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AB 18:91-103 (2013)  -  DOI:

Geographic distribution of two mussel species and associated assemblages along the northern Argentinean coast

L. P. Arribas1,*, M. Bagur1, E. Klein2, P. E. Penchaszadeh1, M. G. Palomo1

1Museo Argentino de Ciencias Naturales ‘Bernardino Rivadavia’ (CONICET), Av. Ángel Gallardo 470, C1405DJR, Buenos Aires, Argentina
2Laboratorio de Sensores Remotos e Instituto de Tecnología y Ciencias Marinas, Universidad Simón Bolívar, Caracas, Miranda, Venezuela

ABSTRACT: Ecosystem engineers can modify habitat, creating structural microhabitats. This structural complexity can affect species richness. Marine ecosystem engineers are able to produce local effects in combination with environmental variables (e.g. to create more humid habitat during low tides). We tested the hypotheses that if there is a relationship between mussel morphology and environmental factors, mussels would be larger at warmer than at cooler locations, and in areas where 2 species of mussels overlap, size and biomass will decrease and density will increase. At a smaller scale, we predicted that there is a relationship between the assemblage structure and hardness of the substratum and sediment content of a mussel bed. Using a nested design, we measured density, biomass and size of 2 species of mussels, Brachidontes rodriguezii and Perumytilus (Brachidontes) purpuratus, and diversity of species associated with mussel beds at 2 rocky intertidal sites at each of 4 shores along the northern Argentinean coast. These variables were correlated with oceanographic conditions and local characteristics. Significant correlations were found between intertidal assemblages and local factors. The largest specimens of B. rodriguezii and P. purpuratus were found at the warmer shores. In areas where they overlapped, size, biomass and density of P. purpuratus were lower, although B. rodriguezii did not change. The mean abundance of invertebrates associated with a mussel bed showed significant differences among shores. These 2 species of mytilids coexist over a small area, and although these species are very similar in their biological and ecological function, the fauna associated with their matrices are very different.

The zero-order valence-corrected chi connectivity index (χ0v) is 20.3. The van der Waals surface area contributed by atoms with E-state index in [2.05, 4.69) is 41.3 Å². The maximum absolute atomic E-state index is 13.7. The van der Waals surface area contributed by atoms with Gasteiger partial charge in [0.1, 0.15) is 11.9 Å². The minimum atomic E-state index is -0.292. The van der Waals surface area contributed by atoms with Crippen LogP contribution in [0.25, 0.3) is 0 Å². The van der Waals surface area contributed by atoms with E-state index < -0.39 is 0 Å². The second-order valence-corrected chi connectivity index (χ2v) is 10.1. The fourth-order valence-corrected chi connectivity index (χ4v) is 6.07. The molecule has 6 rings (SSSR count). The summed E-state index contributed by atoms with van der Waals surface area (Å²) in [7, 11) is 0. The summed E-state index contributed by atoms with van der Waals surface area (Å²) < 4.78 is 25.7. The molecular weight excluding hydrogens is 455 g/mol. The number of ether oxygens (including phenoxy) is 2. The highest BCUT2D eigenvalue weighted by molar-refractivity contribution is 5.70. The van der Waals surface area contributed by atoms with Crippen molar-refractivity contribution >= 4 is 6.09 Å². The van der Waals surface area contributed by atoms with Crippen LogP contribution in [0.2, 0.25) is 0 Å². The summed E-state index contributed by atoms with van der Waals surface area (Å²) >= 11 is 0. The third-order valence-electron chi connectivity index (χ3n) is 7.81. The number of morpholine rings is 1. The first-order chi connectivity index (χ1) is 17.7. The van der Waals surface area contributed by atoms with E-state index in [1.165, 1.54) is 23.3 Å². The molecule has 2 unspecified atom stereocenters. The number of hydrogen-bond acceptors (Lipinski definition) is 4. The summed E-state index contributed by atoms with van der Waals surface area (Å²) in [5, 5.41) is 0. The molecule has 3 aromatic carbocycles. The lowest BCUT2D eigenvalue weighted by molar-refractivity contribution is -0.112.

KEY WORDS: Spatial variations · Rocky shores · Ecosystem engineers · Environmental factors · Benthos · Southwest Atlantic

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Cite this article as: Arribas LP, Bagur M, Klein E, Penchaszadeh PE, Palomo MG (2013) Geographic distribution of two mussel species and associated assemblages along the northern Argentinean coast. Aquat Biol 18:91-103.

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